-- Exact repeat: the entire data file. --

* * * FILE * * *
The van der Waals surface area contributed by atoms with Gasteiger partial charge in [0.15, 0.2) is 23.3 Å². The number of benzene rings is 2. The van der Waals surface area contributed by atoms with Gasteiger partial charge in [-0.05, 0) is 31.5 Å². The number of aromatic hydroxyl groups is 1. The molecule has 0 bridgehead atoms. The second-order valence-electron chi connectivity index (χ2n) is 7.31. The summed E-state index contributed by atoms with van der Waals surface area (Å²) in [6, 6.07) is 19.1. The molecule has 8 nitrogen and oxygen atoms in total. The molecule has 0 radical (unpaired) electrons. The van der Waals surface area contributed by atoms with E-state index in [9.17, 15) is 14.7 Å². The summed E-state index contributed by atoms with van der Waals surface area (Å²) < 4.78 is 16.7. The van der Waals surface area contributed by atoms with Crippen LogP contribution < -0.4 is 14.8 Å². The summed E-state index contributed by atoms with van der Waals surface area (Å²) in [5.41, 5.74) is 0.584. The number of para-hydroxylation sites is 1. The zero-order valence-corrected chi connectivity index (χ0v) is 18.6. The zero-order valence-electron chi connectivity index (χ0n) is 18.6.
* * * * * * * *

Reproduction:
The van der Waals surface area contributed by atoms with Gasteiger partial charge in [0.15, 0.2) is 23.3 Å². The number of benzene rings is 2. The van der Waals surface area contributed by atoms with Gasteiger partial charge in [-0.05, 0) is 31.5 Å². The number of aromatic hydroxyl groups is 1. The molecule has 0 bridgehead atoms. The second-order valence-electron chi connectivity index (χ2n) is 7.31. The summed E-state index contributed by atoms with van der Waals surface area (Å²) in [6, 6.07) is 19.1. The molecule has 8 nitrogen and oxygen atoms in total. The molecule has 0 radical (unpaired) electrons. The van der Waals surface area contributed by atoms with E-state index in [9.17, 15) is 14.7 Å². The summed E-state index contributed by atoms with van der Waals surface area (Å²) < 4.78 is 16.7. The van der Waals surface area contributed by atoms with Crippen LogP contribution < -0.4 is 14.8 Å². The summed E-state index contributed by atoms with van der Waals surface area (Å²) in [5.41, 5.74) is 0.584. The number of para-hydroxylation sites is 1. The zero-order valence-corrected chi connectivity index (χ0v) is 18.6. The zero-order valence-electron chi connectivity index (χ0n) is 18.6.